Accelerated degrees have once again found their way to the headlines, following endorsement by a House of Commons select committee. The idea is that, for all the attention that 9k tuition fees garner, one of the main downsides to University is that you miss out on lost earnings. Given that the average waiter earns around 16k a year, 9k of debt-that's-not-quite-debt seems small change. Solution? Lop a year off the end of University, and voila – the student has saved money, the government doesn’t have to loan out as much, and the workforce gets a new graduate – what’s not to love?
Devalued degrees for slightly lower fees?
One worry is that two years simply isn’t long enough. English and Welsh students already save a year compared to their peers at US and Scottish institutions. Can you really learn enough in two years? Perhaps. One 2009 report found that study time in different courses at different institutions ranged from 14 to 46 hours, suggesting there’s clearly scope for some courses to be accelerated. What’s more, most courses have the summer break. Whilst this has historically been to allow academics to catch up with their research etc., students could work through this.
Of course, you may well think that University is about more than just teaching and learning – at least of the classroom sort. University can offer a chance to get involved in societies (or even Student Unions) and develop as a person. Will accelerated courses miss out on these less tangible goods? Perhaps, but it’s hubris to suggest that the only way you can develop as a person is through University. Furthermore, we can all think of students who throw themselves into their academic work, yet still manage to get involved elsewhere. Offering students this choice needn’t be a bad thing.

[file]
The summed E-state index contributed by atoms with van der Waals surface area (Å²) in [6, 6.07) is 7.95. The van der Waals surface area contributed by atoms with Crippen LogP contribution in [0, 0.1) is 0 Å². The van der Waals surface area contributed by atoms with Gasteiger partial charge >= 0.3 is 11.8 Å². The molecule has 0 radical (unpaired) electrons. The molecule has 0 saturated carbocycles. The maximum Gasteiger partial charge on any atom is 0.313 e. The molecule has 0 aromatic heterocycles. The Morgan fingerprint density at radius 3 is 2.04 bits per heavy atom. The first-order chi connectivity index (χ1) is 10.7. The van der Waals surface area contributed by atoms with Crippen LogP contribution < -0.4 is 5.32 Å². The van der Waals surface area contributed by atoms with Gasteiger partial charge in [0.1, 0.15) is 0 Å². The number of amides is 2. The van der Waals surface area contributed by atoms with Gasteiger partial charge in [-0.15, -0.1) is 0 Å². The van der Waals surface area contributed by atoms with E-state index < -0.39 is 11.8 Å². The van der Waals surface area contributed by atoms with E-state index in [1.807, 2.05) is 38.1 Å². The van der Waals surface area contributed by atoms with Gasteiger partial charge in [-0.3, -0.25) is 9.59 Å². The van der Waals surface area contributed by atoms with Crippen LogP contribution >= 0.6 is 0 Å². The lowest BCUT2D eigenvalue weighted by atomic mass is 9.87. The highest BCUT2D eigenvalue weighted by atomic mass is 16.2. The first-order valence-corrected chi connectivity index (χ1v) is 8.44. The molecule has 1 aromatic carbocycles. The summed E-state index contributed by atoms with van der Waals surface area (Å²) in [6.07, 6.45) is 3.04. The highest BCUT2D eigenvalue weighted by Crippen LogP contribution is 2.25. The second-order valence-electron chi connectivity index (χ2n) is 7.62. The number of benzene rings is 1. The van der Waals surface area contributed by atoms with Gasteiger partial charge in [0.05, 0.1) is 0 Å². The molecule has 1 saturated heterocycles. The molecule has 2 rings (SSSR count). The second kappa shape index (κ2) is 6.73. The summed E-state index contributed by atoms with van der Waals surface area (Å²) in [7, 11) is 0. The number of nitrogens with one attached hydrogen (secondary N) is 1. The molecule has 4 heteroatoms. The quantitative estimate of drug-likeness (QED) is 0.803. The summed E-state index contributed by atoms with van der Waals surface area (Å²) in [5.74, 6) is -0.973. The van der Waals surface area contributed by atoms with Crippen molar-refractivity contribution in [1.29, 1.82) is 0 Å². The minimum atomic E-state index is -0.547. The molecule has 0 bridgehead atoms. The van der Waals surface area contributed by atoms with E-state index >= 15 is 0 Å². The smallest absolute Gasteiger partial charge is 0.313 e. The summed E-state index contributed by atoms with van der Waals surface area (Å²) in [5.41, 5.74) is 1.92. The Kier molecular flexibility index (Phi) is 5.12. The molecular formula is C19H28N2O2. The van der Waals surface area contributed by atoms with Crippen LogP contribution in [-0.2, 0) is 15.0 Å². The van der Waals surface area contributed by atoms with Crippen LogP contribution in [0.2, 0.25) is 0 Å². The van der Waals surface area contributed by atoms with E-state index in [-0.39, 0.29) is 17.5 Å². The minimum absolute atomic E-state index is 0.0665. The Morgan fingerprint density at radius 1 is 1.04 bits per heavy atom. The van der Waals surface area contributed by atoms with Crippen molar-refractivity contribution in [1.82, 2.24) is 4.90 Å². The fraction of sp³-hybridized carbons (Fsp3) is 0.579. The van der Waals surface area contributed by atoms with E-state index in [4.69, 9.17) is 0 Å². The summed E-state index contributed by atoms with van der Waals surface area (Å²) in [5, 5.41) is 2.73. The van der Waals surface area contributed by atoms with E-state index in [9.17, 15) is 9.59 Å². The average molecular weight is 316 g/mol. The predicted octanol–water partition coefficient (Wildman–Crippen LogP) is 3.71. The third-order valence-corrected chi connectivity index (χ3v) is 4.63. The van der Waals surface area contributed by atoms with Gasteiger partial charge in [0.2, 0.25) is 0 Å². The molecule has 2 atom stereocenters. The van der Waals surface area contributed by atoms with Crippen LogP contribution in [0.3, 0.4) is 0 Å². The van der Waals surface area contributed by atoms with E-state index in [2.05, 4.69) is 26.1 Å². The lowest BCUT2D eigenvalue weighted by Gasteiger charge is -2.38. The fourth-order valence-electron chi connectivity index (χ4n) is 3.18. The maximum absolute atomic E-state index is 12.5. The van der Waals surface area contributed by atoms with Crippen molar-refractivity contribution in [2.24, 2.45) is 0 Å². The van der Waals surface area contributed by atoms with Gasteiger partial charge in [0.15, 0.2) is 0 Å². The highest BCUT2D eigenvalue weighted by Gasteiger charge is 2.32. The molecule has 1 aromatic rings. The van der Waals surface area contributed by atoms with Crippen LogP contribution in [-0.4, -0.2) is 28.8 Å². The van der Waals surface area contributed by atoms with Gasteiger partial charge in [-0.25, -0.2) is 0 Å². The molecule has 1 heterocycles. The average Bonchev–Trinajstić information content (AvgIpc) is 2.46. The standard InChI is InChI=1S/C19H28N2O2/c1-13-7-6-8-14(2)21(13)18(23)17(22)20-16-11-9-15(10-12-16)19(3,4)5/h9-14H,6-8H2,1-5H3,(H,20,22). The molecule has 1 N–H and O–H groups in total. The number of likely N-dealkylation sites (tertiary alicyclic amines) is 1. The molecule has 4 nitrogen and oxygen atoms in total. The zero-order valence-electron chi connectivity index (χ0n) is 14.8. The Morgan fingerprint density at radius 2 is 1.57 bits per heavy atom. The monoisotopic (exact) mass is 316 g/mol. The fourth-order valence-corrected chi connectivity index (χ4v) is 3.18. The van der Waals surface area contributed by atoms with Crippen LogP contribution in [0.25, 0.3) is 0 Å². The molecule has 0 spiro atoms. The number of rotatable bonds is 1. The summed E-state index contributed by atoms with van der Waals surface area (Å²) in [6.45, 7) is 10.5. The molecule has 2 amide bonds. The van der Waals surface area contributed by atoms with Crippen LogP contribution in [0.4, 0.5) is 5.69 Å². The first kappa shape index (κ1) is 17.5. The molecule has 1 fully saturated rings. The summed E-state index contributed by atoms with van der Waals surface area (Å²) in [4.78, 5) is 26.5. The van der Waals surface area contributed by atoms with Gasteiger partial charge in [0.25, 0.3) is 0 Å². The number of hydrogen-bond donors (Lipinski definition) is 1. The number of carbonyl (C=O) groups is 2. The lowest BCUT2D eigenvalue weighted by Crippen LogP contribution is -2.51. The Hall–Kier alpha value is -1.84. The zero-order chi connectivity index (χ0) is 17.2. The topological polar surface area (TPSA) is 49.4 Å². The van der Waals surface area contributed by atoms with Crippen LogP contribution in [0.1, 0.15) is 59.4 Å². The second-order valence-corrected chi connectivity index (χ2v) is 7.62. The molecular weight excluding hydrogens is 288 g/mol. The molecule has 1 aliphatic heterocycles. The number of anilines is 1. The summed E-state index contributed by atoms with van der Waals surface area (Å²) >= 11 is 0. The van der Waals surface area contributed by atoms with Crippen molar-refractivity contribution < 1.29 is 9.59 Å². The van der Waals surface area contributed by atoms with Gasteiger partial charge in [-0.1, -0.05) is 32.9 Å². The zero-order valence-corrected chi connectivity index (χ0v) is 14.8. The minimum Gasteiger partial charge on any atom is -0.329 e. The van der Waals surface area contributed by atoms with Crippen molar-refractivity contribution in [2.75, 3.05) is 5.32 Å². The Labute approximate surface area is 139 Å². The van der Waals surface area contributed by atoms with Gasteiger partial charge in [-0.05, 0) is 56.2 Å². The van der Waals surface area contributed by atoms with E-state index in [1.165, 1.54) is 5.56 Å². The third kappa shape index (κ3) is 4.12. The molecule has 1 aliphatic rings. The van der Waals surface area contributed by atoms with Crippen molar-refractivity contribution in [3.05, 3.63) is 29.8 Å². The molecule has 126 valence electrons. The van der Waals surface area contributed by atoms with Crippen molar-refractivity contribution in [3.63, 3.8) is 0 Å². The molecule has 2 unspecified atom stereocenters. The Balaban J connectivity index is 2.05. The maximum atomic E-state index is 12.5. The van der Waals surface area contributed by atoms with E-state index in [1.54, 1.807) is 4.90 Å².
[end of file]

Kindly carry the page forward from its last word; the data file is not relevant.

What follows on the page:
For the many, not the few
This is all part of the government's wider push to increase the numbers of students attending University, particularly from underrepresented groups for whom the cost of University may be too off-putting. This includes the ever-dwindling numbers of mature students. Prospective mature students typically earn more, and so shorter degrees may be particularly attractive. However, any student would save money doing this as they’ll save a year of fees. Whilst raising the fee cap for these accelerated courses has been mooted, this would i) be politically difficult, and ii) still cost less than 27k.
The success of these degrees will however depend largely on how they’re perceived by employers. This is all the more important if their intended focus is marginalised groups in HE, who are being sold University as a route to success. If they are only taken up by less prestigious institutions, this could harm the graduates. However, there is room for optimism. A number of graduate entry undergraduate courses already exist in Russell group institutions (for example graduate entry medicine). If the model already exists, there’s hope yet that it could be rolled out to a wider range of courses.
Ultimately, the future of accelerated degrees is unclear. What is clear is that they must not be used as a means to con prospective students into attending University, only for them to emerge and find that they are at a disadvantage.
If you’re an Oxford student with senior status or on the Graduate Entry Medicine course we’d love to hear your views on accelerated degrees. Get in touch with Oxford SU’s VP for Access and Academic Affairs at: firstname.lastname@example.org